Brad Klopfenstein: It’s time for video gambling terminals in Indiana

Keywords Opinion / Viewpoint

klopfenstein-brad-viewpoint.jpgIn every city and town across Indiana, there are small businesses that together stitch the fabric of the communities in which they operate. Many of them are bars and restaurants that provide a crucial “third place” away from home or work where, for generations, close-knit neighborhoods have come together.

I operate one of those small businesses. For more than six decades, The Antelope Club has provided a home away from home for governors, mayors, sheriffs and countless individuals near our location downtown. We love our regulars and enjoy the opportunity to provide a meeting place for numerous community groups.

Over the last decade, numerous new regulations have been imposed upon small businesses like mine that have affected our ability to do business in an increasingly competitive marketplace. One thing that would help would be to lift the prohibition of video gambling terminals.

Video gambling terminals are pay-to-play electronic video games that simulate games like blackjack, poker and line-up that are commonly seen in a casino. VGTs use a video display and award lucky patrons with free games or credits that may be redeemed for cash.

The legalization of VGTs would represent a big win for small businesses like mine. Not only would they create an additional revenue stream, allowing me to make much-needed improvements and create jobs, we believe they would also help bring more customers in the door and help them stay longer. That helps our bottom line.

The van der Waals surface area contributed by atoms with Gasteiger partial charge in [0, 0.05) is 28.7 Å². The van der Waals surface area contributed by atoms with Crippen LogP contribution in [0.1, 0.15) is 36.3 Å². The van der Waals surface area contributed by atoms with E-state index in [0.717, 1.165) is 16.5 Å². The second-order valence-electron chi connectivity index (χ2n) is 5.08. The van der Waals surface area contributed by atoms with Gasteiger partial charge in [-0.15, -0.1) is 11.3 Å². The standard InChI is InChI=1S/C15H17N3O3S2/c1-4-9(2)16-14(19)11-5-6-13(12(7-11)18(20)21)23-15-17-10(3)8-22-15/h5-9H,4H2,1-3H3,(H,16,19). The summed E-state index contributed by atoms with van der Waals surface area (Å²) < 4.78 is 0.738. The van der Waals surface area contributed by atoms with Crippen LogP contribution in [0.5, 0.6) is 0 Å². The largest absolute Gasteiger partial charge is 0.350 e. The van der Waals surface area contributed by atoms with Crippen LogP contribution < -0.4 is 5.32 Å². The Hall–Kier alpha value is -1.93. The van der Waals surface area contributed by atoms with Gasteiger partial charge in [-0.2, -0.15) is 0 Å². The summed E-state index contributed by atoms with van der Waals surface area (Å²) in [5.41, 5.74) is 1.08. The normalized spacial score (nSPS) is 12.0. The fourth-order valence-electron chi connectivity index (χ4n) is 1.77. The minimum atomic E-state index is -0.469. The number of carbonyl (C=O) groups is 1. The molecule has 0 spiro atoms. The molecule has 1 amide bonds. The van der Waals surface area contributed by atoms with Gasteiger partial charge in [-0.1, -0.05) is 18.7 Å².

But the win is not just limited to small businesses. The legalization of VGTs would generate millions in new revenue from gambling taxes and fees, money that could be used to fund local roads, schools, and other essential local and state needs without raising taxes.

According to a recent study conducted by Union Gaming, the legalization of VGTs could bring Indiana $100 million in new revenue in the first full year of operation alone.

This legislative session, lawmakers are expected to consider legislation that will address the competitiveness of our state’s casino license holders, especially in the face of growing competition from out-of-state or tribal casinos that have opened their doors in recent years.

In the past, Indiana has largely opposed the perceived expansion of gambling while state and local governments have become increasingly dependent on the decreasing stream of money they receive from gambling taxes.

Potential solutions being proposed by the out-of-state casino conglomerates have included an expansion of sports gambling, table games, or even moving some licenses to other Indiana communities.

When lawmakers are considering gambling reform, it is important that they look at the whole picture beyond the big casinos and give small businesses like mine a seat at the table.

The legalization of VGTs will create a new form of responsible entertainment for Hoosier adults in every community across our state while helping create jobs, protect small businesses, and boost state and local coffers.

With video gambling terminals, Hoosiers win.•

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Klopfenstein is general manager of The Antelope Club

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